Chapter II. Of the schism of particular churches, from other sister churches by rejecting fraternal communion therewith.
Unity of one body, to be kept up among all particular churches. This is chiefly by the union and accord of the respective bishops and pastors thereof. All orthodox bishops and churches keep this up, 1. By receiving each others members, as if they were their own members. 2. And in like sort, by refusing each others schismatics. And excommunicates: and admitting each others reconciliation and re-union of members: of communicatory letters fox those purposes.
Chapter III. Of just grounds to break off communion: particularly, of making impious and unlawful things, or unrighteous usurpations and encroachments, the terms of their communion.
Just ground to break off communion from any churches, 1. When they put impious or unlawful things into their sacred offices. Reasons hereof. Faith and worship spoke of as the great ligaments, which bind us to any church. 2. More still, if they admit none to communion in the good parts, unless they particularly concur in the corrupt ones too. 2. A second ground, is, if they make unrighteous usurpations the condition of their communion.
Chapter IV. Heresy a just ground to break off communion.
Christ's first end, was to publish a religion. Next, to incorporate it into a church or society, for the profession of it, Christian doctrine, the foundation of church society and unity. So we are not bound to associate or unite with any, longer than they keep to this doctrine, but are discharged by their heresy. And on the evidence of the fact itself, before synodical sentence. This liberty 1. For the people, and clergy, towards their own local guides, and bishops. 2. For clergy, and people of one church, towards those of another. And on defections from grand and necessary doctrines of practice, as well as of faith. Chiefly, when the ministerial defence of either, is no longer allowed in their communion. Being thus set loose from their own erring bishops and clergy, they are free to unite with others who are orthodox. And those others, are free to receive them. Canonical rules against intermeddling in others diocese, &c. No hindrance thereto. Rules of unity, not pleadable by such defectors, for uniting with them. The guilt of making the schism, lies on the defectors. Should their brethren come over, that would not cure, but make the breach from the catholic church wider.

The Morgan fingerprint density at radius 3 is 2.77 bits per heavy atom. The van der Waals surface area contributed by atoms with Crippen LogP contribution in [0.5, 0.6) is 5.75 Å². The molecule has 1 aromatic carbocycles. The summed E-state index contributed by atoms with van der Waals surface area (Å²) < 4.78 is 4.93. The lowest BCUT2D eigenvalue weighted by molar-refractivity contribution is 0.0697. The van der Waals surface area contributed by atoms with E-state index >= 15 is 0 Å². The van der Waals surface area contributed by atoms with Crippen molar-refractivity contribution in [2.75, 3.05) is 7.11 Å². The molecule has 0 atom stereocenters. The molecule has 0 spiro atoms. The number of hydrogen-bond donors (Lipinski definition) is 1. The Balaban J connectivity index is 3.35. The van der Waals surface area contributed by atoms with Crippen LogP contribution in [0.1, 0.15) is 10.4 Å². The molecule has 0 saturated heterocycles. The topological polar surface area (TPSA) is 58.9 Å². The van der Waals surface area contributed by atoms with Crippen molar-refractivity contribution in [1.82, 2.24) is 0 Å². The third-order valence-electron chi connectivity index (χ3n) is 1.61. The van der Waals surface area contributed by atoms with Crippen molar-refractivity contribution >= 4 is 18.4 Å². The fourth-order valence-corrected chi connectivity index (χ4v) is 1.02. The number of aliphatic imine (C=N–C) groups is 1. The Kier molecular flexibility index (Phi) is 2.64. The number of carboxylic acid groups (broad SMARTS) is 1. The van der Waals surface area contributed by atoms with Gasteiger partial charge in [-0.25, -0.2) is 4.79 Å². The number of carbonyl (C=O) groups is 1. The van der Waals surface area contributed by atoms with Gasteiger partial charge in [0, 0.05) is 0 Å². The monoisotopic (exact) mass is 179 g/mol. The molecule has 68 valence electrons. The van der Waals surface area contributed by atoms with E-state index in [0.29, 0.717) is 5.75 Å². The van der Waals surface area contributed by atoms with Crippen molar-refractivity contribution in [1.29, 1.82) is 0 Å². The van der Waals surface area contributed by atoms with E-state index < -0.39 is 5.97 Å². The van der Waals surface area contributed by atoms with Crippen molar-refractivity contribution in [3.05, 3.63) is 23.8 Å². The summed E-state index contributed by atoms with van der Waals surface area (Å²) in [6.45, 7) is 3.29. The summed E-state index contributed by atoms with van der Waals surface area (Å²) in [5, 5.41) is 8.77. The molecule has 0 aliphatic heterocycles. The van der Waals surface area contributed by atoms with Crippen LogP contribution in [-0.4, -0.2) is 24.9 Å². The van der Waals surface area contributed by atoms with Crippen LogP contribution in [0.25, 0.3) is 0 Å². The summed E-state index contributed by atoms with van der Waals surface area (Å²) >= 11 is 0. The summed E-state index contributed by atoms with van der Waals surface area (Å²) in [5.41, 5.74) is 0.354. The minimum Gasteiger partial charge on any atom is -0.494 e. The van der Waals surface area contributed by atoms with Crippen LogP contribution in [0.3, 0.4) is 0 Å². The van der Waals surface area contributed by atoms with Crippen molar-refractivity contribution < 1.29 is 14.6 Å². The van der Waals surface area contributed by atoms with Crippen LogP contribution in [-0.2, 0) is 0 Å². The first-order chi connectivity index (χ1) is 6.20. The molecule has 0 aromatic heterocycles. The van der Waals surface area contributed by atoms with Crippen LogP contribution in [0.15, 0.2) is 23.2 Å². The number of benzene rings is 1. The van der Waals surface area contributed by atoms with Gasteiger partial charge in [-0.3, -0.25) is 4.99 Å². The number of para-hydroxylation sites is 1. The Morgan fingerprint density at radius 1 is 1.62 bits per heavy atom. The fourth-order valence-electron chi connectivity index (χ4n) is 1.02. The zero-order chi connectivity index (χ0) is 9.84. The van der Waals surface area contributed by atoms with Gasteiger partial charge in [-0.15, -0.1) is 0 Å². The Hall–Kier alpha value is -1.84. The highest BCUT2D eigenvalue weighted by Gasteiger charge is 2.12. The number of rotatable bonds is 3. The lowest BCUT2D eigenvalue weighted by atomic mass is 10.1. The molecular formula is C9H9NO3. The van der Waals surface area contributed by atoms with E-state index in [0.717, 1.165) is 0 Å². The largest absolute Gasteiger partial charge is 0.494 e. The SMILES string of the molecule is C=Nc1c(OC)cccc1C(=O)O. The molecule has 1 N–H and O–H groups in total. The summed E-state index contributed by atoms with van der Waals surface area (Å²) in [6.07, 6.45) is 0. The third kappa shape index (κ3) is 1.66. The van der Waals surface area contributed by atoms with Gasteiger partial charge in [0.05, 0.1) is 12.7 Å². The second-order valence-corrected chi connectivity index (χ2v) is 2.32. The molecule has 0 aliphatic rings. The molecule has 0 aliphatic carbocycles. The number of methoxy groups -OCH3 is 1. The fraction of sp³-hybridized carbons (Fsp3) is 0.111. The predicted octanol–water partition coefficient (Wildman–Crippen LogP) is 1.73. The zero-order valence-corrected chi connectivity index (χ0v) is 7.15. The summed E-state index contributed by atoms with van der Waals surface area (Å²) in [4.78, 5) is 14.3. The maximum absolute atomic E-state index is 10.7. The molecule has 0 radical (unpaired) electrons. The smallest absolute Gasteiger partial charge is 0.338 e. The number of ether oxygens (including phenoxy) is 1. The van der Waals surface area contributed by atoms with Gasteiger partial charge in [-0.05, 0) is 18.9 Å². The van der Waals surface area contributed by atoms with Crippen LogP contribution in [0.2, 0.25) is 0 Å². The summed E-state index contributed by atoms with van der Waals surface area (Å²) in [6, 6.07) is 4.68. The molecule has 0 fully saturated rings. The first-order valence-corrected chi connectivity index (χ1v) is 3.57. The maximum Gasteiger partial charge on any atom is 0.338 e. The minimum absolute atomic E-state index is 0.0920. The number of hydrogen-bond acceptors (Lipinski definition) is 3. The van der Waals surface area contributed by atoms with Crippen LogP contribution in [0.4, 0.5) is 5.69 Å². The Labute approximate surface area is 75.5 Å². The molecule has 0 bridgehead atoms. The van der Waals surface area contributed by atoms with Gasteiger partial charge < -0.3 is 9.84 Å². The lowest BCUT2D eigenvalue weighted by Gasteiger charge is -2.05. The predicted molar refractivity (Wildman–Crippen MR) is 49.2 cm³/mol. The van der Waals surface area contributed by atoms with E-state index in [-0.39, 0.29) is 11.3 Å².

Chapter V. Of the communion of good Christians, or with whom they are to join in divine offices under a schism.
Their obligations to stick to their orthodox rightful bishops, and to stand off from the anti-bishops and their adherents, in the forementioned cases. As retaining their baptism, they may own the schismatics as brethren: but as being in a schism, they must stand off from their communion. A great sense of the obligations, to shun the communion of schismatics, and corrupt teachers, in the first times. This was most, when charity was at the height. This will bar communion 1. With the electors, and ordainers of such anti-bishops. 2. With their clergy and people, or the assemblies of their diocese. 3. With other bishops and churches, who take their part, and communicate with them. 4. With the bishops of a province, who turn over to an anti-primate or opposite metropolitan. Of provincial union, and the rules for maintenance thereof. 5. When church divisions are made for opposite ways of worship and tenets, men will unite with such as are of their own mind, and hold communion with those, who are for the same way of necessary worship and tenets with themselves.
Chapter VI. Of ordinations of anti-bishops, which, though always schismatical, are not always nullities.